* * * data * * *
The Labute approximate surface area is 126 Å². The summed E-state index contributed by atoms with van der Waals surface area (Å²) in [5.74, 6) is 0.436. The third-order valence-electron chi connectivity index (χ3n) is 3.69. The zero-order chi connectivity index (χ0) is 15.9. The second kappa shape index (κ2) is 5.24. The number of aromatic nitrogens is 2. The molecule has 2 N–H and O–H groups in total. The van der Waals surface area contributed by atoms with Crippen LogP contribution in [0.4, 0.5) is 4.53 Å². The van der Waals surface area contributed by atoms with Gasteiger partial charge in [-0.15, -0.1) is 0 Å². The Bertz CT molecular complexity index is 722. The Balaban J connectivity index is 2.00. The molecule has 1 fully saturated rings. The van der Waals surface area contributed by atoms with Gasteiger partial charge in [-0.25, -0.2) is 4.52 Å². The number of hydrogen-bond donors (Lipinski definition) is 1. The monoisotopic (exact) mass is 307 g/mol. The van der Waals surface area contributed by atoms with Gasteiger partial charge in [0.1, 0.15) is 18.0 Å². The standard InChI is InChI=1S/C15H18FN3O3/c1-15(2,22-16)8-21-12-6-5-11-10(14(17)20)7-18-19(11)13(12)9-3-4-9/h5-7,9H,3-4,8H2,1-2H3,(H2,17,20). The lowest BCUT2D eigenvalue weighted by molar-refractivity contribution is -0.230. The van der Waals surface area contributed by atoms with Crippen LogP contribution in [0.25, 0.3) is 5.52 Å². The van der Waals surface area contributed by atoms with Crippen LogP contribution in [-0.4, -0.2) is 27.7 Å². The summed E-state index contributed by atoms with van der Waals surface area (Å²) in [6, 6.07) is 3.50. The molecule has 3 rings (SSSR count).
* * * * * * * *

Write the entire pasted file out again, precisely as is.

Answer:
The Labute approximate surface area is 126 Å². The summed E-state index contributed by atoms with van der Waals surface area (Å²) in [5.74, 6) is 0.436. The third-order valence-electron chi connectivity index (χ3n) is 3.69. The zero-order chi connectivity index (χ0) is 15.9. The second kappa shape index (κ2) is 5.24. The number of aromatic nitrogens is 2. The molecule has 2 N–H and O–H groups in total. The van der Waals surface area contributed by atoms with Crippen LogP contribution in [0.4, 0.5) is 4.53 Å². The van der Waals surface area contributed by atoms with Gasteiger partial charge in [-0.15, -0.1) is 0 Å². The Bertz CT molecular complexity index is 722. The Balaban J connectivity index is 2.00. The molecule has 1 fully saturated rings. The van der Waals surface area contributed by atoms with Gasteiger partial charge in [-0.25, -0.2) is 4.52 Å². The number of hydrogen-bond donors (Lipinski definition) is 1. The monoisotopic (exact) mass is 307 g/mol. The van der Waals surface area contributed by atoms with Gasteiger partial charge in [0.1, 0.15) is 18.0 Å². The standard InChI is InChI=1S/C15H18FN3O3/c1-15(2,22-16)8-21-12-6-5-11-10(14(17)20)7-18-19(11)13(12)9-3-4-9/h5-7,9H,3-4,8H2,1-2H3,(H2,17,20). The lowest BCUT2D eigenvalue weighted by molar-refractivity contribution is -0.230. The van der Waals surface area contributed by atoms with Crippen LogP contribution in [0.25, 0.3) is 5.52 Å². The van der Waals surface area contributed by atoms with Crippen LogP contribution in [-0.4, -0.2) is 27.7 Å². The summed E-state index contributed by atoms with van der Waals surface area (Å²) in [6, 6.07) is 3.50. The molecule has 3 rings (SSSR count).